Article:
Thanks for visiting and commenting on my TTT. I love your blog and am adding it to my feed.


    1. Thank you! I was actually afraid I might get flamed for not liking this one. I've heard some nasty stories...

      I don't have much experience with cancer books in general; I think the only one I read where the disease played a major role was Breathless by Lurlene McDaniel... but that one was pretty weak, too (though not in the same ways that The Fault in Our Stars was weak).

  2. I am so scared of this book, so many people rave about it, but I don't like sad. Main characters can so make or break a book, if I just don't care about them then the rest of the book had better be fantastic. Especially in a dying kid book, the main character had better be the most awesome character ever. Well at least it didn't get a dead ladybug ;)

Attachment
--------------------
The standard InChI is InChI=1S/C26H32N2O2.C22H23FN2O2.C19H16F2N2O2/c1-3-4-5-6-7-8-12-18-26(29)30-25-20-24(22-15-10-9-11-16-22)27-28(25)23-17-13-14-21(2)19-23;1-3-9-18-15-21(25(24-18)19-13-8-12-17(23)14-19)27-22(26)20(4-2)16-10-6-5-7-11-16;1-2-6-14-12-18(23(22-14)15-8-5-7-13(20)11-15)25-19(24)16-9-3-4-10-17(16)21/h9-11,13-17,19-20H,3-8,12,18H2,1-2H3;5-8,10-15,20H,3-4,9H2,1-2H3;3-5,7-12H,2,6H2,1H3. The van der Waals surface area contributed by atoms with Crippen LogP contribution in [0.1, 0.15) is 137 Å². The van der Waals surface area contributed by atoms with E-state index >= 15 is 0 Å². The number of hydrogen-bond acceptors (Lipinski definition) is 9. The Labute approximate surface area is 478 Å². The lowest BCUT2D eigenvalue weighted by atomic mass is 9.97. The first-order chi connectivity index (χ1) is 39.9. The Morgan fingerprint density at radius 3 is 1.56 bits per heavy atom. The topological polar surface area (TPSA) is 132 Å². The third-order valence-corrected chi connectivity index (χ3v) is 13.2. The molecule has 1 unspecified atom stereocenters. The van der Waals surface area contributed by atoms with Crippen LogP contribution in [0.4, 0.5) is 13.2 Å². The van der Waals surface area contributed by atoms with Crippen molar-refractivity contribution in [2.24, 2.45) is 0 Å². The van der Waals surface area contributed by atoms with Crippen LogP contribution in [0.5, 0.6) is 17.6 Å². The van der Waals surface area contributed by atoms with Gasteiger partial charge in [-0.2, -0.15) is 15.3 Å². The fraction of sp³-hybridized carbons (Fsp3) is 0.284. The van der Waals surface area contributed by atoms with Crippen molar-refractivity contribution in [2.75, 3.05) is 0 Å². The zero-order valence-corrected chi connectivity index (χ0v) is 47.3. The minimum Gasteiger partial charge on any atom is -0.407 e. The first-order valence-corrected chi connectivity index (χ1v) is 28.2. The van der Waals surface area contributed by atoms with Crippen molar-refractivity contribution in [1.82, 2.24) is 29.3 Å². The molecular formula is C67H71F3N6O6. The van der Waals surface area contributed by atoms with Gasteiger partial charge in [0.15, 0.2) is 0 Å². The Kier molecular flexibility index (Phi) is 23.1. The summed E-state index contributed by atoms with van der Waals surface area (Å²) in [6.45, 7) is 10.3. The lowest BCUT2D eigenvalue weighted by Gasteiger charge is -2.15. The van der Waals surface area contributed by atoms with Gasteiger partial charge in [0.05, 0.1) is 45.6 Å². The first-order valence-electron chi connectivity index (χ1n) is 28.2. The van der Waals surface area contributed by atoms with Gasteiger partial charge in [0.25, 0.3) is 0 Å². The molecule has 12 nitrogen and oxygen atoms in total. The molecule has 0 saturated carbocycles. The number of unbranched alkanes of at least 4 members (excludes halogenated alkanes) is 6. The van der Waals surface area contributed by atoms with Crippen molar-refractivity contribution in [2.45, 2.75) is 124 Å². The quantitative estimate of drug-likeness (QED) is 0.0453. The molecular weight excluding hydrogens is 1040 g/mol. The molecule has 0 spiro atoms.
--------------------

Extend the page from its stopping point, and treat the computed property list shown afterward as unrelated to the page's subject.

1. I didn't find it that sad, really. There was more philosophizing than actual emotion, so it was hard for me to engage with the characters.

      I kind of wish I could've given it a dead ladybug, but the writing itself was not technically that bad (although John Green does have an annoying habit of writing really long sentences that, while not run-ons or grammatically incorrect, are still kind of awkward to read). Plus, it was short. If it had been a 600-page book that I'd had to slog through, I probably wouldn't have been so generous with my rating!